Saturday, March 23, 2013

I have been contemplating a lot on the chapters found in Mormon. This is a different blog for me this week, and one that I have struggled to write, because I haven't really grasped yet, what Mormon is trying to teach us. I feel that there is a lot more meaning to these chapters, but that it will take some more reflection, and pondering to understand them fully.  There are many questions that I am thinking on as I have read through these chapters this week. 
Mormon 2: 13  their asorrowing was not unto repentance, because of the goodness of God; but it was rather the bsorrowing of the cdamned, because the Lord would not always suffer them to take dhappiness in sin. 
 14 And they did not come unto Jesus with broken ahearts and contrite spirits, but they did bcurse God, and wish to die.  
Mormon 3:12  my soul had been poured out in prayer unto my God all the day long for them; nevertheless, it was without faith, because of the hardness of their hearts. 
Mormon 5:2 But behold, I was awithout hope, for I knew the judgments of the Lord which should come upon them; for they repented not of their iniquities, but did struggle for their lives without calling upon that Being who created them. 
I am especially wrestling with this idea that the day of repentance had passed for these Nephite people. In less than 400 years, they had become the most wicked people on the earth. In Mormon 2: 15 he says, "I saw that the aday of bgrace cwas passed with them, both temporally and spiritually".  
Elder Jeffrey R. Holland: Just over 300 years since they had been visited by the Son of God himself— Mormon realized the story was finished. In perhaps the most chilling line he ever wrote, Mormon asserted simply, ‘I saw that the day of grace was passed with them, both temporally and spiritually.’ His people had learned that most fateful of all lessons—that the Spirit of God will not always strive with man; that it is possible, collectively as well as individually, to have time run out. The day of repentance can pass, and it had passed for the Nephites. (Christ and the New Covenant, 319).
Mormon 5:  
16 For behold, the Spirit of the Lord hath already ceased to astrive with their fathers; and they are without Christ and God in the world; and they are driven about as bchaff before the wind. 
 17 They were once a delightsome people, and they had Christ for their ashepherd; yea, they were led even by God the Father. 
 18 But now, behold, they are aled about by Satan 
President Harold B. Lee (1899–1973) explained that the wicked people of Mormon’s time had lost not only the Holy Ghost, but the Spirit of Christ from their lives: “Mormon described some people, his people, from whom the spirit of the Lord had departed, and when I read that … it seems clear to me that what he was talking about was not merely the inability to have the companionship of or the gift of the Holy Ghost, but he was talking of that light of truth to which every one born into the world is entitled and will never cease to strive with the individual unless he loses it through his own sinning” (in Conference Report, Apr. 1956, 108).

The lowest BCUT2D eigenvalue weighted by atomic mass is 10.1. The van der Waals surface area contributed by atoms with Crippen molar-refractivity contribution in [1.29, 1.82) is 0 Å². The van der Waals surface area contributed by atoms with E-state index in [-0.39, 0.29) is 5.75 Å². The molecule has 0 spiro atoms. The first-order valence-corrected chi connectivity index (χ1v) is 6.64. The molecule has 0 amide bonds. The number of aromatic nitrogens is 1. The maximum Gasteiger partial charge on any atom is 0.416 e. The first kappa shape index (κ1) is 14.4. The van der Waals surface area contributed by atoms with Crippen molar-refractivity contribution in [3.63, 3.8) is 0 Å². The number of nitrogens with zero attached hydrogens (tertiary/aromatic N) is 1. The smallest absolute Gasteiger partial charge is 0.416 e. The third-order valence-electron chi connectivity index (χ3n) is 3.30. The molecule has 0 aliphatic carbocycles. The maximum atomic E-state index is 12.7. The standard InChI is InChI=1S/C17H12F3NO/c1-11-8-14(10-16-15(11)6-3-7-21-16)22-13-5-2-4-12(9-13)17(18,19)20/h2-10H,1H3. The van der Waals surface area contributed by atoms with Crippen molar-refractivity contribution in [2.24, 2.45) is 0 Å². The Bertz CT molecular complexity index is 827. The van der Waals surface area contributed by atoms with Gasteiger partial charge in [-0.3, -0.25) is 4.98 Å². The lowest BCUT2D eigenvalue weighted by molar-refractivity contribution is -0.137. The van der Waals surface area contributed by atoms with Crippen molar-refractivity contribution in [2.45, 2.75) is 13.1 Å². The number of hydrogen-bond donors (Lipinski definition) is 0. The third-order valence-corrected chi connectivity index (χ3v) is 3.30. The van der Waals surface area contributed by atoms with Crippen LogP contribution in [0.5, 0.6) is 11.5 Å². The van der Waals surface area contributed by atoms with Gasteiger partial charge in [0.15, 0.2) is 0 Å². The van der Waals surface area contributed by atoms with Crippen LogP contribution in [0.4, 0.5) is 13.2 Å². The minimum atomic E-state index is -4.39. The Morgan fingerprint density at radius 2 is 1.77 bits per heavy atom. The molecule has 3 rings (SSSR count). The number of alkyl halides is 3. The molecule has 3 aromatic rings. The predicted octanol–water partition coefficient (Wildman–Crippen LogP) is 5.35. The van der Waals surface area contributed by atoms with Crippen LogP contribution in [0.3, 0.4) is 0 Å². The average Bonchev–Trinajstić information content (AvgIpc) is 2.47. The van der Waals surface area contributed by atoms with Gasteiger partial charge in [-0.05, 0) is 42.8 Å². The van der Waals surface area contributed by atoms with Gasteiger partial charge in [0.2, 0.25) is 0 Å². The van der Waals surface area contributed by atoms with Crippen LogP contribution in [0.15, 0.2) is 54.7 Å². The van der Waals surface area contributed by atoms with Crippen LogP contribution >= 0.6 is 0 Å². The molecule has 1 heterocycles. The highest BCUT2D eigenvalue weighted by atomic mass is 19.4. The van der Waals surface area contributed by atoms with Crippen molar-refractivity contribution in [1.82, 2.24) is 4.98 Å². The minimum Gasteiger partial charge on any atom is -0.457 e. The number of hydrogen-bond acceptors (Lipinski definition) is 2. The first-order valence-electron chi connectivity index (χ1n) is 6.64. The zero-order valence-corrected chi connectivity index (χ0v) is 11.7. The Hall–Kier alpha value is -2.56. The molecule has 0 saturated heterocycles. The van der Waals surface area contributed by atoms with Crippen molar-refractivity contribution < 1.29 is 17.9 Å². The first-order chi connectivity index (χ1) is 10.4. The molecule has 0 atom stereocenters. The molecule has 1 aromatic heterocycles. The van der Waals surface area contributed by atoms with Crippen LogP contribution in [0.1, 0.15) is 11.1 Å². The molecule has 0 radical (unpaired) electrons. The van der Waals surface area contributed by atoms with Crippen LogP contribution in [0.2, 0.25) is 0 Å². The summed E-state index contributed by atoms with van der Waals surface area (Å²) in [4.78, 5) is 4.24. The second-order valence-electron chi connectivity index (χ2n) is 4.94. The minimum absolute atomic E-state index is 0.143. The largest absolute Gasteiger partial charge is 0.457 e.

I have never really thought about these things before: The Spirit of God will not always strive with man; The day of repentance can pass; And, the light of truth that each individual is born into the world with, can be taken away due to and individual's sinning. That's a lot of information to absorb and take in. No wonder Mormon was sorrowing so much for his people. 

The last thing that I have been trying to understand is again found in Mormon 5: 
 8 And now behold, I, Mormon, do not desire to harrow up the souls of men in casting before them such an awful scene of blood and carnage as was laid before mine eyes; but I, knowing that these things must surely be made known, and that all things which are hid must be arevealed upon the house-tops—  
 9 And also that a knowledge of these things must acome unto the remnant of these people, and also unto the Gentiles, who the Lord hath said should bscatter this people, and this people should be counted as naught among them—therefore cI write a dsmall abridgment, daring not to give a full account of the things which I have seen, because of the commandment which I have received, and also that ye might not have too great sorrow because of the wickedness of this people.  
 10 And now behold, this I speak unto their seed, and also to the Gentiles who have care for the house of Israel, that realize and know from whence their blessings come.  
 11 For I know that such will sorrow for the calamity of the house of Israel; yea, they will sorrow for the destruction of this people; they will sorrow that this people had not repented that they might have been clasped in the arms of Jesus.  
It is interesting that Mormon says he makes an abridgement of the wickedness of his people because:  
It was a commandment not to give us a full record of the wickedness of his people. Why?        
He did not want us to sorrow greatly because of the wickedness of his people.  This Mormon continues on to explain that we will sorrow that these people did not repent, and been wrapped in the arms of Jesus. That imagery there, makes me want to repent of all my sins, so that I can feel my Savior's love.

2 Nephi 1:15 But behold, the Lord hath redeemed my soul from hell; I have beheld his glory, and I am encircled about eternally in the arms of his love.

Doctrine and Covenants 6:20 I have spoken unto thee because of thy desires; therefore treasure up these words in thy heart. Be faithful and diligent in keeping the commandments of God, and I will encircle thee in the arms of my love.

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